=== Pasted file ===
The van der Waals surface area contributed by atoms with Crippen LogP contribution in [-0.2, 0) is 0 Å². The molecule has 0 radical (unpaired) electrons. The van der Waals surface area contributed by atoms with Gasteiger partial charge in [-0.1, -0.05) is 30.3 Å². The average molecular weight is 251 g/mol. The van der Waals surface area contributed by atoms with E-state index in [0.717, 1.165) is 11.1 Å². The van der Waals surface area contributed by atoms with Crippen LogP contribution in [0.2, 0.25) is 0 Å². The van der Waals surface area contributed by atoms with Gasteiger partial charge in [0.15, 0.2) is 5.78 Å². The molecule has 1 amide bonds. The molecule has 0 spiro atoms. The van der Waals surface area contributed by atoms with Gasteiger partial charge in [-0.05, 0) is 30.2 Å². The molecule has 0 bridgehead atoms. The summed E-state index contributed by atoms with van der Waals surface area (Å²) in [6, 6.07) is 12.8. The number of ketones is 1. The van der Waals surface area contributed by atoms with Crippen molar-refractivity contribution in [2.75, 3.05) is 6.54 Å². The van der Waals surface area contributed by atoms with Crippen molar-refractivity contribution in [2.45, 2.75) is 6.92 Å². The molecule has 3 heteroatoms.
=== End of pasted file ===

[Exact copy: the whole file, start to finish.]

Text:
The van der Waals surface area contributed by atoms with Crippen LogP contribution in [-0.2, 0) is 0 Å². The molecule has 0 radical (unpaired) electrons. The van der Waals surface area contributed by atoms with Gasteiger partial charge in [-0.1, -0.05) is 30.3 Å². The average molecular weight is 251 g/mol. The van der Waals surface area contributed by atoms with E-state index in [0.717, 1.165) is 11.1 Å². The van der Waals surface area contributed by atoms with Crippen LogP contribution in [0.2, 0.25) is 0 Å². The van der Waals surface area contributed by atoms with Gasteiger partial charge in [0.15, 0.2) is 5.78 Å². The molecule has 1 amide bonds. The molecule has 0 spiro atoms. The van der Waals surface area contributed by atoms with Gasteiger partial charge in [-0.05, 0) is 30.2 Å². The molecule has 0 bridgehead atoms. The summed E-state index contributed by atoms with van der Waals surface area (Å²) in [6, 6.07) is 12.8. The number of ketones is 1. The van der Waals surface area contributed by atoms with Crippen molar-refractivity contribution in [2.75, 3.05) is 6.54 Å². The van der Waals surface area contributed by atoms with Crippen molar-refractivity contribution in [2.45, 2.75) is 6.92 Å². The molecule has 3 heteroatoms.